346 people died in two plane crashes involving Boeing’s 737 Max plane since October. It was not until last month’s crash of an Ethiopian Air flight that investigators could draw a straight line to Boeing and the functionality of the plane to the reason for both crashes. This is truly a tragedy for all of those lost and their families who are left asking why their loved ones perished in a state of the art plane when it appeared that pilots had not been adequately alerted to safety features that could assist in avoiding such tragedy. Boeing has one job, make planes that don’t crash, aside from the occasional suicide pilot scenario. I suspect Boeing will not be able to sweep this under the rug anytime soon and may find uncomfortable regulations and fines and settlements that could reshape the companies financial well being for some time. Unfortunately for Boeing, aside from fixing what is wrong with the 737 Max, most of the remedies to their problems are out of their control.
Given the push out of the software fix the plane, and its global grounding to possibly June, on Friday the company announced they would be cutting production of 737 jets for the first time since the aftermath of September 11th, per Bloomberg:
By slashing output 19 percent — to 42 airplanes a month by mid-April — Boeing will be able to reduce its spending on the 737 and preserve cash.
In an attempt to quantify the financial headwinds for the company, Bank Of America Merrill Lynch downgraded the stock from a Buy to a Hold yesterday and cut estimates, per CNBC.com:
“The reputational loss from these events could erode long-term market share and pricing power of the 737 MAX,” BofA analyst Ronald Epstein said in a note to clients.
In addition to the initial 737 Max delays, BofA estimates it will take Boeing through 2021 to catch up to delivery orders for its aircraft.
“A six month delay also means lower margins due to penalties owed to customers, weaker negotiating position with airlines as airlines consider cancellations, and operational inefficiencies from the production disruption,” Epstein wrote.
I suspect we will see more cuts to ratings and estimates in the coming weeks/months and the fact that consensus is still calling for a 16% year over year eps gain in 2019 on a 6% sales increase possibly seems optimistic when you consider that there might not be demand by consumers to fly on these planes, which would cause airlines to keep them grounded and thus further production cuts. I am sure as shit not flying on one of them any time soon.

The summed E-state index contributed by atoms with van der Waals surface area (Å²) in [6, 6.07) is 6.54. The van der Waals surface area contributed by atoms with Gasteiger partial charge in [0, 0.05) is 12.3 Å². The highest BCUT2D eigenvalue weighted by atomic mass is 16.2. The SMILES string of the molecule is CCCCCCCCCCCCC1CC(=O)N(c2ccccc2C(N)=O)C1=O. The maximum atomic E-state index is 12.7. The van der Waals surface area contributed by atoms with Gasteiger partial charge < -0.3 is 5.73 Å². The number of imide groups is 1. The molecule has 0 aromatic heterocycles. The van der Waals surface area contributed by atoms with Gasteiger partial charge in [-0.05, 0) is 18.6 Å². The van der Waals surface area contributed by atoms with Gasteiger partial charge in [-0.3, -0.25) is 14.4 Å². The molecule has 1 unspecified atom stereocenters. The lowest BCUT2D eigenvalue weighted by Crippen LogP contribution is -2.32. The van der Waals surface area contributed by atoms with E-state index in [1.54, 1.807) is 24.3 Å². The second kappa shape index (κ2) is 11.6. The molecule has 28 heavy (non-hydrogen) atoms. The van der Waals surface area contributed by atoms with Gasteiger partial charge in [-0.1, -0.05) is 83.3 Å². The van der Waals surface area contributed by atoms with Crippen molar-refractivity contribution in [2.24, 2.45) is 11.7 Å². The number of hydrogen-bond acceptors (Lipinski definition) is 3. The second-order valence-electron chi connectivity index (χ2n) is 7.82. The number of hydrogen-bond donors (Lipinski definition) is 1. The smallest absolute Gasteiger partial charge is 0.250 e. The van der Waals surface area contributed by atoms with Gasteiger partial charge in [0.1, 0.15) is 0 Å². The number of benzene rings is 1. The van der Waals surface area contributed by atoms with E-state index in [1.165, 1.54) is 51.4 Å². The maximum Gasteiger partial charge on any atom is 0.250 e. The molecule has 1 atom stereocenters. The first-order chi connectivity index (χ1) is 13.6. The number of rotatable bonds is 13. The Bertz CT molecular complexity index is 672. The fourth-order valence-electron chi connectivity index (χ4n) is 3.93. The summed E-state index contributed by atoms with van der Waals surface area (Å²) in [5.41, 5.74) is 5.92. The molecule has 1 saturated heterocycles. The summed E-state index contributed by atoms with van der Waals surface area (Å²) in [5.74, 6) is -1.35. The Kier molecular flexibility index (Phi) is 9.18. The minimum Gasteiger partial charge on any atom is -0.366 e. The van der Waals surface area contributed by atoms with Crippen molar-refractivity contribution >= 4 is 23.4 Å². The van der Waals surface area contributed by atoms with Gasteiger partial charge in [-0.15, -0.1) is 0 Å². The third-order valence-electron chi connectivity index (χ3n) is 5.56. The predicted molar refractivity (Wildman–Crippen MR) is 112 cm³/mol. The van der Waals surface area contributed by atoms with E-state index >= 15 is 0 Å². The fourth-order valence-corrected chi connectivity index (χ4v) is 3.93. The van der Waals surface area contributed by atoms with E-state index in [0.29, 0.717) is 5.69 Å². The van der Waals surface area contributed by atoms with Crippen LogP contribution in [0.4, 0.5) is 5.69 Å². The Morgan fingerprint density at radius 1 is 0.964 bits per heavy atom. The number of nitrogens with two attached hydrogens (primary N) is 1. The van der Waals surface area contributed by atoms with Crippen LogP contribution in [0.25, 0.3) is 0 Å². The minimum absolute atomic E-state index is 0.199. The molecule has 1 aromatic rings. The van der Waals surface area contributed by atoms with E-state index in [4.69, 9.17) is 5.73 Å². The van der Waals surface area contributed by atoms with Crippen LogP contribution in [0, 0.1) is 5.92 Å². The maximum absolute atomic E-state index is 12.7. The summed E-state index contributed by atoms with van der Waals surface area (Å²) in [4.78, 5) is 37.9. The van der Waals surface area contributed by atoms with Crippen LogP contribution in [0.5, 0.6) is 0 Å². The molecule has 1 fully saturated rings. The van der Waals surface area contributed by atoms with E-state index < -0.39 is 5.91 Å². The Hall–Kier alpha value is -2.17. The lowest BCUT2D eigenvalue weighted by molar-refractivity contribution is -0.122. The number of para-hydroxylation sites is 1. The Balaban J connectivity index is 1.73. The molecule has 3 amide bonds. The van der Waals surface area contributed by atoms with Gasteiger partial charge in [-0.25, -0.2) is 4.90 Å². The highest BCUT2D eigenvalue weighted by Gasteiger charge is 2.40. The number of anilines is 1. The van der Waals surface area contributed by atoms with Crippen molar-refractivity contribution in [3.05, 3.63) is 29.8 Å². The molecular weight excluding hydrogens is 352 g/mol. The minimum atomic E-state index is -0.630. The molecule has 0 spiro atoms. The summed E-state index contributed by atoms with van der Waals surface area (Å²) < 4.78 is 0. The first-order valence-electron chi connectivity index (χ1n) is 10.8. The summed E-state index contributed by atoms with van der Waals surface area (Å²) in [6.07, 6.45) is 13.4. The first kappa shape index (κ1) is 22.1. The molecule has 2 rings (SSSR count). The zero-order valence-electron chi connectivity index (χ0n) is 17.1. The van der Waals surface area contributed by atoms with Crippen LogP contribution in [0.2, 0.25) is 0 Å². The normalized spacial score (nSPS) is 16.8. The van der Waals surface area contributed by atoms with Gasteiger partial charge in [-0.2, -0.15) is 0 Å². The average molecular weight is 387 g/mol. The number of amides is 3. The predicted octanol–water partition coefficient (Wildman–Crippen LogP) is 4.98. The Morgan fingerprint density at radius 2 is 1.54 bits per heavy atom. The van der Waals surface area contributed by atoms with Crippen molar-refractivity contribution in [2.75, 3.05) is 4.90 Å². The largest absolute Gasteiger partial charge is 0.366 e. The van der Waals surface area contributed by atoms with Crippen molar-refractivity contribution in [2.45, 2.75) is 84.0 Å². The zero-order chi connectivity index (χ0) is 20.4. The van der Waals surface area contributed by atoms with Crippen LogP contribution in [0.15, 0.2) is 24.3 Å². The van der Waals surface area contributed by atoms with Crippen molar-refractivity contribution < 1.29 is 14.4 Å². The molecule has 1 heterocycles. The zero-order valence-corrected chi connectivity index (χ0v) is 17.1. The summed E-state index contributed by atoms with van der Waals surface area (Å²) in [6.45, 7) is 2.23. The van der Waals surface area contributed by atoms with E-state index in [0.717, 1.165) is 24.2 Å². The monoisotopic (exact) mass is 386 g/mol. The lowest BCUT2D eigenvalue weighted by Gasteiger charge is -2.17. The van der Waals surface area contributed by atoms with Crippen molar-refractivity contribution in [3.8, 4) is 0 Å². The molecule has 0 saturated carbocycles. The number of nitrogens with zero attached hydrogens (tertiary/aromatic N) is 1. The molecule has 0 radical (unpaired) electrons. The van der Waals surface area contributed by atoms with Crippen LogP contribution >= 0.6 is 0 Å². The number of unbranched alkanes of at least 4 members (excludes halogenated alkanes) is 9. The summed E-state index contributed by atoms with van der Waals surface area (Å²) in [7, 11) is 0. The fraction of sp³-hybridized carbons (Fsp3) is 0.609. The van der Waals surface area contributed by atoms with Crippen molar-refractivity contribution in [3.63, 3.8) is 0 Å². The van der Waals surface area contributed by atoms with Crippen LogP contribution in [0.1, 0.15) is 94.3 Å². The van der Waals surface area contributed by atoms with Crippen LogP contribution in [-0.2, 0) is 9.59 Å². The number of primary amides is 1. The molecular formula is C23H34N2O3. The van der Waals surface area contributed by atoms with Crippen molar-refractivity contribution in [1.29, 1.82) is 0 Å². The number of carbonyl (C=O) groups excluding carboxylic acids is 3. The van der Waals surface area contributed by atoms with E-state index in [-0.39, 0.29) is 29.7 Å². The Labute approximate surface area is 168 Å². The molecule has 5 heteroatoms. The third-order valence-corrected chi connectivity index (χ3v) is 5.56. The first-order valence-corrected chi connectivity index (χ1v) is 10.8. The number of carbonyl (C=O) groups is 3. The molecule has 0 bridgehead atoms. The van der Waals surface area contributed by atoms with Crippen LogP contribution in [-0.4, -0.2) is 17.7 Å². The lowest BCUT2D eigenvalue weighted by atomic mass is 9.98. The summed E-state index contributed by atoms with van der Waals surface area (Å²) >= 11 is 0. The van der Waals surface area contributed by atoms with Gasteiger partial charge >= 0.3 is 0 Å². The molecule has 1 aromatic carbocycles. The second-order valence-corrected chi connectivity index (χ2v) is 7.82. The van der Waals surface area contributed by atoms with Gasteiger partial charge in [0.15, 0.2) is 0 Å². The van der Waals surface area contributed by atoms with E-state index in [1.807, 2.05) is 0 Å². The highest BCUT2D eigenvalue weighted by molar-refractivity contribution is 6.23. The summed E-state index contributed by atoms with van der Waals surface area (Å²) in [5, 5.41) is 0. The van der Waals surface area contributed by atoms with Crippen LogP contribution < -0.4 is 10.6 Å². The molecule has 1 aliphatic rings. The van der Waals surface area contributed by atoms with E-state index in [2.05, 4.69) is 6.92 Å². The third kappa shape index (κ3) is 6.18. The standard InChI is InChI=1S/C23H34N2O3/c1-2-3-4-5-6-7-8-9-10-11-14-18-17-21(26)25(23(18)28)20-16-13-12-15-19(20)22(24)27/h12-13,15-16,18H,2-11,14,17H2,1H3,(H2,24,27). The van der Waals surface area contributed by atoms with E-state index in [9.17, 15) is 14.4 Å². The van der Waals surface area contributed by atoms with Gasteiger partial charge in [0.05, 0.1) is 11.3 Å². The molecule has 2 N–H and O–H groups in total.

Oh and despite the stock being down 17% from its all-time highs made in late February, the stock is still up 15% on the year, and up 25% from its 52-week lows made in late December. The stock has merely filled in it’s late January earnings gap:
While I think there is more room to go on the downside, the stock oddly shows unusual relative strength in the face of so much uncertainty. Obviously, there are negative tape-bombs lurking everywhere, and the potential positive headlines that the company has instituted a fix and that the planes are free to fly again will take time to play out, and I suspect BA and airlines will wade back into the water slowly.
Which brings me to the XLI, the S&P Industrial Select etf which BA is the largest component at nearly 9%. Today there appeared to be vol buyers. When the etf was near $76, there was a buyer of 3000 of the May 3rd weekly 76 strike straddle (call and put of the same strike and the same expiration) for $2.40. This strategy is generally done when a trader feels that options prices are too cheap and that the underlying has the potential to move greater than what the options market is implying between the purchase and the expiration. In this scenario, the trader is making a bet that the stock will be above $78.40, or below $73.60 by the close on May 3rd.
The choice of May 3rd expiration might be to catch BA’s highly anticipated Q1 earnings on April 24th, and the choice of the 76 strike is interesting as it appears the etf ran into a little technical resistance just above that level:
And if we look at the chart dating back to its all-time highs made in early 2018 that level also corresponds with the downtrend:
Lastly, short-dated options prices appear cheap with 30-day at the money implied volatility at just 15%, implying less than 2% daily moves:
If I were inclined to play for a pullback in Industrial stocks I might consider the following put spread in May expiration that will capture most of its top ten holdings (which make up 45% of its weight):
Bearish Trade Idea: XLI ($75.66) Buy May 75 / 70 put spread for 95 cents
-Buy to open 1 May 75 put for 1.20
-Sell to open 1 May 70 put at 25 cents
Break-even on May expiration:
Profits of up to 4.05 between 74.05 and 70 with max profit of 4.05 below 70
Losses of up to 95 cents between 74,05 and 75 with max loss of 95 cents above 75
Rationale: this trade idea risks less than 1.5% of the etf price with a break-even down 2% with a max potential payout of 4x the premium at risk if the etf is down 7.5% in the next 5 weeks. This trade has a very favorable risk-reward when you consider how far the market has come this year, how many headwinds to trade exist and the potential volatility of earnings season.